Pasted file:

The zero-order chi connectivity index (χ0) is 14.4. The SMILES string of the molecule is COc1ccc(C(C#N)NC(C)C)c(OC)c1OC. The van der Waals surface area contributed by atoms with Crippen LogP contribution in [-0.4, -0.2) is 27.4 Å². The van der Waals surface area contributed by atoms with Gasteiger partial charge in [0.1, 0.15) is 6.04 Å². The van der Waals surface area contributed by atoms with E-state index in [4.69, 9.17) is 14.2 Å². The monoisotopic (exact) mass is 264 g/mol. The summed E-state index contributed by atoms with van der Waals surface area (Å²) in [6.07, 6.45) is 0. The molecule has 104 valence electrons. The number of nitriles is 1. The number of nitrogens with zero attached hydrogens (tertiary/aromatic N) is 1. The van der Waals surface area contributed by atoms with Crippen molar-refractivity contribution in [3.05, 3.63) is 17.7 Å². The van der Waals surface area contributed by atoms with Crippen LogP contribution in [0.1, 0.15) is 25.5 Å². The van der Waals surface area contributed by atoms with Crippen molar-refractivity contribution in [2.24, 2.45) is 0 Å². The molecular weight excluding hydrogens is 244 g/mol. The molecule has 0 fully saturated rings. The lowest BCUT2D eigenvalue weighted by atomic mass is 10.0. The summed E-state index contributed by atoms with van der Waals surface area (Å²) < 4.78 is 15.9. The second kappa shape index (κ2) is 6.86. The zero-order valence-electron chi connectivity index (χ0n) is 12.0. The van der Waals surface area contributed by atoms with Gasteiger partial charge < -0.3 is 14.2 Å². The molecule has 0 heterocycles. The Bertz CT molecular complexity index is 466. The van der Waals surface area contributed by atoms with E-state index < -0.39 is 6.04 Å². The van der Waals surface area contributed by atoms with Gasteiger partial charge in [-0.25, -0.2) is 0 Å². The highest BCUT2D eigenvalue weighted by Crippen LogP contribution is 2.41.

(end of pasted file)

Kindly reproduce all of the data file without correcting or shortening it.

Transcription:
The zero-order chi connectivity index (χ0) is 14.4. The SMILES string of the molecule is COc1ccc(C(C#N)NC(C)C)c(OC)c1OC. The van der Waals surface area contributed by atoms with Crippen LogP contribution in [-0.4, -0.2) is 27.4 Å². The van der Waals surface area contributed by atoms with Gasteiger partial charge in [0.1, 0.15) is 6.04 Å². The van der Waals surface area contributed by atoms with E-state index in [4.69, 9.17) is 14.2 Å². The monoisotopic (exact) mass is 264 g/mol. The summed E-state index contributed by atoms with van der Waals surface area (Å²) in [6.07, 6.45) is 0. The molecule has 104 valence electrons. The number of nitriles is 1. The number of nitrogens with zero attached hydrogens (tertiary/aromatic N) is 1. The van der Waals surface area contributed by atoms with Crippen molar-refractivity contribution in [3.05, 3.63) is 17.7 Å². The van der Waals surface area contributed by atoms with Crippen LogP contribution in [0.1, 0.15) is 25.5 Å². The van der Waals surface area contributed by atoms with Crippen molar-refractivity contribution in [2.24, 2.45) is 0 Å². The molecular weight excluding hydrogens is 244 g/mol. The molecule has 0 fully saturated rings. The lowest BCUT2D eigenvalue weighted by atomic mass is 10.0. The summed E-state index contributed by atoms with van der Waals surface area (Å²) < 4.78 is 15.9. The second kappa shape index (κ2) is 6.86. The zero-order valence-electron chi connectivity index (χ0n) is 12.0. The van der Waals surface area contributed by atoms with Gasteiger partial charge < -0.3 is 14.2 Å². The molecule has 0 heterocycles. The Bertz CT molecular complexity index is 466. The van der Waals surface area contributed by atoms with E-state index < -0.39 is 6.04 Å². The van der Waals surface area contributed by atoms with Gasteiger partial charge in [-0.25, -0.2) is 0 Å². The highest BCUT2D eigenvalue weighted by Crippen LogP contribution is 2.41.